By David Barnes

MESSING about in boats on the achingly gorgeous Norfolk Broads is enormous fun but beware - it’s anything but plain sailing.

The Norfolk Broads is one of those places you’ve heard about all your life but, in our case at least, the Royal County’s major claim to fame, apart from Sandringham, is somewhere we’d never previously visited.

Now, however, after our major voyage of discovery we’re eager to return to Norfolk and indeed explore neighbouring Suffolk as well.

The Broads, a mix of man-made medieval channels cut through peat and rivers, extends over some 117 square miles. The 120 miles of navigable water covers seven rivers and 62 broads, are really quite densely populated in parts, particularly near the towns and villages where waterside properties each with their own moorings (more of that later) crowd together on the banks with perhaps a postage stamp of lawn before the water.

From simple wooden huts to quite splendid riverside properties suitable of gracing the front cover of Country Life magazine, these can command a king’s ransom to buy. We even passed a curious converted Victorian helter skelter rescued from Great Yarmouth pier.

I have to admit, I’d had it in my mind that it would simply be a case of turning up at the quayside, loading our provisions and luggage, and setting off.

Equipped with chart and handy hints from reception at Herbert Woods’ offices in Potter Heigham, we duly reported to the safety office to take possession of life jackets and then to be shown around our craft.

How many of you are there? "Three,” I answered. “Three - that’s an unlucky number,” he returned. "Gulp!”

Our craft was the Emerald Light 3, which is among the largest and most well equipped in the Herbert Woods fleet.

Whichever way you looked at it, this 20-year-old vessel was large. Able to cater in comfort for eight passengers in three double cabins and a convertible sofa with fully equipped galley, three ensuite wet rooms, a roll back canopy and TVs - this was real luxury afloat.

We were shown the ropes, literally. I, at least, quite quickly I realised we may well have bitten off just a tad too much.

It all looked so easy when the young Herbert Woods lad tied the knot. Could I get it? Could I hell. And me with a Wolf Cub Scout knots badge in the loft at home too!

Mooring correctly is crucial. Coming untied and allowing the craft of some 45ft in length and 12ft wide drift in what are quite busy waterways is not recommended.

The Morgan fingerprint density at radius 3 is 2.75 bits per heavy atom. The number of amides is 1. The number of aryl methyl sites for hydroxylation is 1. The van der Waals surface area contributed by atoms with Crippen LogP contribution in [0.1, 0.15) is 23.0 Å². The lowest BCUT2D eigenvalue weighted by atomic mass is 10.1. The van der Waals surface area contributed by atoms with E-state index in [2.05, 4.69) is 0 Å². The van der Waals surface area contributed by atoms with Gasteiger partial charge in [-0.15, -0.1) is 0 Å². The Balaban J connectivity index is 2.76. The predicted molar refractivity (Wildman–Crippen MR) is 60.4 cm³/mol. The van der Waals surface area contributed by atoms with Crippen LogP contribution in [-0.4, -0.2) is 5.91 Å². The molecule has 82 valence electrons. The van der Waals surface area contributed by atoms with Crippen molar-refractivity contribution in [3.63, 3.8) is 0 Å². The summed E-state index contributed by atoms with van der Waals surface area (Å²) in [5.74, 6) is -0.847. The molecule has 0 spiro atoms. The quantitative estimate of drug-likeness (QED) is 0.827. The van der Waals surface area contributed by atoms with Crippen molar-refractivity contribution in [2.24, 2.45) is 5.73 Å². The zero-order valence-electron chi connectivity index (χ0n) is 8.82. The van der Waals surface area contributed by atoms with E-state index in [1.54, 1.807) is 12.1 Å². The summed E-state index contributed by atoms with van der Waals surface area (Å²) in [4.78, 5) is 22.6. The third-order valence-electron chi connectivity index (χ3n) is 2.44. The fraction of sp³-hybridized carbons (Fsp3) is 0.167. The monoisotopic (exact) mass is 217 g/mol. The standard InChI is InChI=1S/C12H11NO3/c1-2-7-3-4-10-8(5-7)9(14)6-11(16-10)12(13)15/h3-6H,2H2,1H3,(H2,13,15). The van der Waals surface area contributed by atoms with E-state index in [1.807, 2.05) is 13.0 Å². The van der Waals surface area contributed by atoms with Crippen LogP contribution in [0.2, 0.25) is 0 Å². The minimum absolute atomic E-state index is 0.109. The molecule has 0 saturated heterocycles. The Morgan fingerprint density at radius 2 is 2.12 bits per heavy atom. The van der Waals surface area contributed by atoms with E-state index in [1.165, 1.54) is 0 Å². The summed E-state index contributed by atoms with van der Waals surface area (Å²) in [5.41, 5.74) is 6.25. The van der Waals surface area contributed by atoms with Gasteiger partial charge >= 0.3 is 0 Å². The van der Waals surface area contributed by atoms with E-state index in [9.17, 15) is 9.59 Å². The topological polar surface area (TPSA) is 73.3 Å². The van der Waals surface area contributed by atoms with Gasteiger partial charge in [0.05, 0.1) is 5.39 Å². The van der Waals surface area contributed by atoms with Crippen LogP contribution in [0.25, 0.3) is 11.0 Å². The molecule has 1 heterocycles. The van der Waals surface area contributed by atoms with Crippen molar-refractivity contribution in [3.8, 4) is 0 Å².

Next, was controlling the craft. You know as a rookie when you get in a kayak and the slightest dab of the paddle on either side sends you fiercely either left or right? Well, the controls on this boat were a bit like that - only much worse and with potentially greater consequences.

After a series of perilous zig-zagging manoeuvres, with Ollie the only one of us three in any way ‘getting it’ we moored once more back at base, from where we had started, for the evening.

“It’s probably best for you to stay here this evening," our guide said. “I’ll come back in the morning to give you another lesson.”

And so it was the following day. We remained hopeless. Back at base once more the craft’s steering was checked - nothing was wrong.

Tutor number three, in the shape of ex-HGV and pleasure coach driver with the patience of a saint Steve, took us under his wing.

After two hours of quite intense tuition from Steve, teenage computer games whizz Ollie was handed the captain’s arm band, Jo was named first mate as she seemed almost there and I, to coin a phrase, remained all at sea.

Now, don’t get me wrong, cruising in a motorised craft on the Norfolk Broads is immense fun and very rewarding. The pristine, picture book awesomeness of the countryside though which you sail is absolutely fantastic. Idyllic chocolate box village pubs with restaurants attached serving quite splendid locally-sourced food in cosmically beautiful villages is heaven.

The abundant flora and fauna is simply spectacular; cottages and gardens almost unreal.

Cruising in the balmy evening air, the breeze in your chops, the birdsong, the history, the medieval mills and abbey, the solitude and feeling of accomplishment, getting someone out to sort out an over active bilge pump while you enjoy a pint, is unbeatable.

The boat, the size and shape of a compact mobile holiday home, was comfort afloat personified. Sunny morning breakfasting on board on pancakes with lashings of Clarks’ maple syrup and fruit is a memory I will treasure for years. Stepping straight off the boat and straight into a pub for a frothing pint of Adnams or Abbot and delicious home-made fish and chips, is another.

However, to properly appreciate what the Broads have to offer while on the water, you really must master the basics of how to control your craft - which I have to admit at times had me and Jo feeling like Humphrey Bogart and Katherine Hepburn in The African Queen and with us both wavering just a mosquito’s eyelash from mutiny!

However, little by little, with Steve’s excellent tuition in our minds we began to get the hang of it and by the end of our magical week we were beginning to feel really quite confident.

As we came ashore for the last time it was with a hint of sadness but with a definite plan to come back again to discover more of this magical area.

For more details on hiring a boat for a holiday on the Norfolk Broads, visit